SFU engineering science student Thamer Matar (left) and software systems student Baker Al-Nakib (right) have built an app called OpenSpot, which they are calling the "Airbnb of parking."

This SFU students' app could revolutionize parking in cities

May 24, 2017

By Allen Tung, SFU News

According to IBM’s Commuter Pain study, drivers around the world spend, on average, 20 minutes looking for a parking spot, and 30 per cent of all traffic congestion can be attributed to drivers looking for parking.

But an app and website developed by a team of SFU students is poised to change that. Billed as the “Airbnb of parking,” OpenSpot facilitates communication between drivers looking for parking and parking spot owners.

It allows drivers to find, reserve and pay for parking spaces in private driveways and garages, which are often cheaper than commercial parking lots. Owners list their spot on the app with the times it is available, and set a price.

Baker Al-Nakib, one of the app’s developers and a third-year SFU software systems student, says OpenSpot will give drivers certainty around parking at their destination, wherever it may be.

“It will lead to greater efficiency in how we plan our days and reduce congestion, which will ultimately reduce greenhouse gas emissions from cars idling and driving around finding parking,” he says.

More broadly, the app could recalibrate and maximize parking in neighbourhoods such as Vancouver’s West End, and provide an adequate solution to demand surges around festivals and events such as the Fair at the PNE.

On-street parking demand has outstripped supply in the West End. At the same time, hundreds of parking spaces in buildings are going unused as more residents turn to transit, cycling and car-sharing services.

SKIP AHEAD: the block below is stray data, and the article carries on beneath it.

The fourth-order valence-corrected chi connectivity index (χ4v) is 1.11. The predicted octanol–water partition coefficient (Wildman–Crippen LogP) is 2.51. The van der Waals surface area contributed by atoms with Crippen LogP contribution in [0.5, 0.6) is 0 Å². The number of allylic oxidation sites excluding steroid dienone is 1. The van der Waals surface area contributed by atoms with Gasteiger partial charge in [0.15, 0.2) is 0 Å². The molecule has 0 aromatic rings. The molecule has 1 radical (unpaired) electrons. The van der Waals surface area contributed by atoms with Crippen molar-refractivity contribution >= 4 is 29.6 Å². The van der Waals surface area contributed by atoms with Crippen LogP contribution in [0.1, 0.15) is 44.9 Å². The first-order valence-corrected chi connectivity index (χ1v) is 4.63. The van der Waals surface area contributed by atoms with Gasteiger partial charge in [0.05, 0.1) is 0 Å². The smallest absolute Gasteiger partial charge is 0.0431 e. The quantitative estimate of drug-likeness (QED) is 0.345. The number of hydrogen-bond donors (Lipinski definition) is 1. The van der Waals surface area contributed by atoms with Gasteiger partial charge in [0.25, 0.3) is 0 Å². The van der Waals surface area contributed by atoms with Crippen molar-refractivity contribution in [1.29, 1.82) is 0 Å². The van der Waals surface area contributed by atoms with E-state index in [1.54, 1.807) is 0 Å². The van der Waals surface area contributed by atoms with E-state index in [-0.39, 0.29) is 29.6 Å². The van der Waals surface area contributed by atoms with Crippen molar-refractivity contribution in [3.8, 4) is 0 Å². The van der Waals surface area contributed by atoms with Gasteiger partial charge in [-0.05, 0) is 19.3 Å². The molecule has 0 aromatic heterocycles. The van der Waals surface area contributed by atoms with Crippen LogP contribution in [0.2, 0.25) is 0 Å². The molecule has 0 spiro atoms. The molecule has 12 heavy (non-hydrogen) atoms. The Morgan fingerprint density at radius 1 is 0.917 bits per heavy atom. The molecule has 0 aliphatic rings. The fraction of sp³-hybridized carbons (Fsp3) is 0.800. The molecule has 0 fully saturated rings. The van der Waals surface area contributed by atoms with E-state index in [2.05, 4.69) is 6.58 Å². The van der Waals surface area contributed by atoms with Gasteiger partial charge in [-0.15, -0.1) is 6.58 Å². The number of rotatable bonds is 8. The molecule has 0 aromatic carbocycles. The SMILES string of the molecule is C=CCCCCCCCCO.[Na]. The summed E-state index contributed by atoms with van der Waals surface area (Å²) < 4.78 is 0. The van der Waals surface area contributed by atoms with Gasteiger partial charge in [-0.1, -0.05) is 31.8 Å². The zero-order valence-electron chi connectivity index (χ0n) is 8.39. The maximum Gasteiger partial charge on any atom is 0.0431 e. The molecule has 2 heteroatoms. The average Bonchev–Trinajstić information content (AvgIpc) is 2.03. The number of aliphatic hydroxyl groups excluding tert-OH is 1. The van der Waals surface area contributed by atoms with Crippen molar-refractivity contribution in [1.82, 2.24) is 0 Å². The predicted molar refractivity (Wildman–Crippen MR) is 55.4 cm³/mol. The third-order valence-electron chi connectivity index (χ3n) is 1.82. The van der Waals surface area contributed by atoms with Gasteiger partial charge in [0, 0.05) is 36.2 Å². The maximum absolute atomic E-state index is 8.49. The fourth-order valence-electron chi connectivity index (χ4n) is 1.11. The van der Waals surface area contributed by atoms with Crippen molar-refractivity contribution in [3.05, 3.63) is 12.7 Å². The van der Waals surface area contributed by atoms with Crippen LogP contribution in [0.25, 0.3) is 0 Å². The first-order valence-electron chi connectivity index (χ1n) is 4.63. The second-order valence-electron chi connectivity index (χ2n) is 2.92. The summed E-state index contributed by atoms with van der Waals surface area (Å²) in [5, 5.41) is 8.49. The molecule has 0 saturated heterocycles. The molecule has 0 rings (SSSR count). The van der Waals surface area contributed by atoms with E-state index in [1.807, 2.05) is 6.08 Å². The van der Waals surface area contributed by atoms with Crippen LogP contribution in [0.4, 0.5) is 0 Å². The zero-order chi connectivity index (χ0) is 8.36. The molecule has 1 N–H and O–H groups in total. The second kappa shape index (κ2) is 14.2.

“One of the solutions the city of Vancouver has identified is to unlock unused parking in buildings,” says Al-Nakib. “We believe OpenSpot can be a solution, helping building managers facilitate the sharing of these parking spaces between residents and visitors to the neighbourhood.”

He adds the app will allow homeowners to monetize their parking spots when they’re not in use, generating extra income for items such as their mortgage, or offsetting their parking costs elsewhere.

OpenSpot launched its app on May 17.  It is available on the App Store for iOS devices and on Google Play for Android devices.

Al-Nakib, who is also a Charles Chang Certificate in Innovation and Entrepreneurship student, credits SFU’s forward-thinking courses for equipping him with the hands-on experience he needed to start a business and properly evaluate it.

Rounding out the OpenSpot team is third-year SFU engineering science student Thamer Matar and Tiana He, an SFU Beedie School of Business alumna. Earlier this year, the team took home the Most Fundable Opportunity prize at SFU’s Opportunity Fest, an annual entrepreneurship showcase.

The University-wide SFU Innovates strategy seeks to help researchers and students such as Al-Nakib, Matar and He mobilize their ideas for positive social and economic impact. SFU’s entrepreneurship and innovation certificate is open to students from all faculties.